Lesions, pits in the shell, and even death can be the result for an American lobster afflicted with shell disease. There have been a number of studies dedicated to finding out what epizootic shell disease—the variation of the disease that affects wild populations and has severely impacted the southern New England lobster fishery. Scientists now know that shell disease is caused by an onslaught of bacteria in the environment, but there hasn’t been any research on treating the disease—until now.
“Prior research has focused on the cause of the disease, but no one has really looked at treatment,” said Anita Kim, Assistant Scientist at the Anderson Cabot Center for Ocean Life.
Kim is the lead author on a recently published paper testing treatments for laboratory-based shell disease on juvenile American lobsters. The paper was published in the July 2018 issue of the Bulletin of Marine Science.
Kim and her team performed two different experiments for treating laboratory-based shell disease on juvenile American lobsters. The researchers performed two unique experiments to test the effectiveness of short-term treatment methods of shell disease in laboratory-raised lobsters.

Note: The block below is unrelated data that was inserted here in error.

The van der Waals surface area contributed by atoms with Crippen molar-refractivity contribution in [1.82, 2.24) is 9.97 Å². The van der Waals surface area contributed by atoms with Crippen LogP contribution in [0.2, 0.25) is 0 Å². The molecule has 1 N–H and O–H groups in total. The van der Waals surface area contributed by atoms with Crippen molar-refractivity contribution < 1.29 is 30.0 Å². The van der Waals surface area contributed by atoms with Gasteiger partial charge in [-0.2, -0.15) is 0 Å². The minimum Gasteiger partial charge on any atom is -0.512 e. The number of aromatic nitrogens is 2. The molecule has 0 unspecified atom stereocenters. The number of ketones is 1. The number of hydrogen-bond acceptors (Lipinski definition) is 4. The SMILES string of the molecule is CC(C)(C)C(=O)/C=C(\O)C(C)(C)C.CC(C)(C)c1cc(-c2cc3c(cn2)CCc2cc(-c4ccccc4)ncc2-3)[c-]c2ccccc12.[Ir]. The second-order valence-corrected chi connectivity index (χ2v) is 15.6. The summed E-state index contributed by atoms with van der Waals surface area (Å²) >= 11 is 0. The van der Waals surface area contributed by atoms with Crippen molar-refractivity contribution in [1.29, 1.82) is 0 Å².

Anderson Cabot Center Associate Scientist interacts with a juvenile American lobster (left). Claw puncture wounds on lobsters with laboratory-based shell disease (right).
The first experiment tested the effects of using a commercially available product designed to treat fish lesions on early- and late-stage shell disease. The product, Hikari Biobandage, was not effective at limiting shell disease in nonfacilitated regions (areas that got the disease naturally) or in facilitated regions (where the shell was damaged to induce the disease).
The team’s second experiment examined the resulting shell disease when lobsters were treated with various agents: fresh water, a povidone-iodine solution, Vitamin E oil, formalin, and malachite green. The researchers found that fresh water actually exacerbated the facilitated disease compared to animals treated with the povidone-iodine solution, formalin, or malachite green. Lobsters treated with malachite green or formalin had the slowest rate of lesion development. The researchers observed a higher amount of nonfacilitated shell disease on their control group lobsters, which may simply be due to frequent handling by the scientists.
Of the six treatments the research group tested, only malachite green and formalin were effective at both limiting the formation of lesions and limiting the expansion of the shell disease. Kim stressed that these are chemicals that can only be used in controlled environments and recommended investigating alternative treatments.
Although epizootic shell disease presents differently than laboratory-based shell disease, Kim said she hopes this research could be a unique way to understand the disease in wild populations.
“It’s a bit of backwards thinking, but if you can find the solution to the problem, it can help you understand the problem itself,” said Kim. “Identifying treatments to shell disease, both treatments that work and those that don’t, might give us new information about the disease.”